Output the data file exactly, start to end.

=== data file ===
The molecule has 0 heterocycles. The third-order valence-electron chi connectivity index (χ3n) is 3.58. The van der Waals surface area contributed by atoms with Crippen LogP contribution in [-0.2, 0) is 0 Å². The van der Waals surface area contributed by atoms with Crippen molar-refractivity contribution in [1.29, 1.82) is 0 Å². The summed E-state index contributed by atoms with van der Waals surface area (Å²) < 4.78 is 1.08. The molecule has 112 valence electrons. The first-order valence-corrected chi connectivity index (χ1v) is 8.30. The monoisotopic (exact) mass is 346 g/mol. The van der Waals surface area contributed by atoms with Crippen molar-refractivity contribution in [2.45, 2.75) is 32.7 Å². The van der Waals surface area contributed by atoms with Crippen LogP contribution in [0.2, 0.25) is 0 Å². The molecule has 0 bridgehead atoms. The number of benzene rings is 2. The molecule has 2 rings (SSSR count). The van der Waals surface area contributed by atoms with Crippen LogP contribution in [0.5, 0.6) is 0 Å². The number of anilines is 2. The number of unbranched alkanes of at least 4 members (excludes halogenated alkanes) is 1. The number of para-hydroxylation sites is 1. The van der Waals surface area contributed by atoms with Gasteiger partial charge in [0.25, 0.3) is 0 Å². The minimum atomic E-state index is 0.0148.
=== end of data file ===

The molecule has 0 heterocycles. The third-order valence-electron chi connectivity index (χ3n) is 3.58. The van der Waals surface area contributed by atoms with Crippen LogP contribution in [-0.2, 0) is 0 Å². The van der Waals surface area contributed by atoms with Crippen molar-refractivity contribution in [1.29, 1.82) is 0 Å². The summed E-state index contributed by atoms with van der Waals surface area (Å²) < 4.78 is 1.08. The molecule has 112 valence electrons. The first-order valence-corrected chi connectivity index (χ1v) is 8.30. The monoisotopic (exact) mass is 346 g/mol. The van der Waals surface area contributed by atoms with Crippen molar-refractivity contribution in [2.45, 2.75) is 32.7 Å². The van der Waals surface area contributed by atoms with Crippen LogP contribution in [0.2, 0.25) is 0 Å². The molecule has 0 bridgehead atoms. The number of benzene rings is 2. The molecule has 2 rings (SSSR count). The van der Waals surface area contributed by atoms with Crippen LogP contribution in [0.5, 0.6) is 0 Å². The number of anilines is 2. The number of unbranched alkanes of at least 4 members (excludes halogenated alkanes) is 1. The number of para-hydroxylation sites is 1. The van der Waals surface area contributed by atoms with Gasteiger partial charge in [0.25, 0.3) is 0 Å². The minimum atomic E-state index is 0.0148.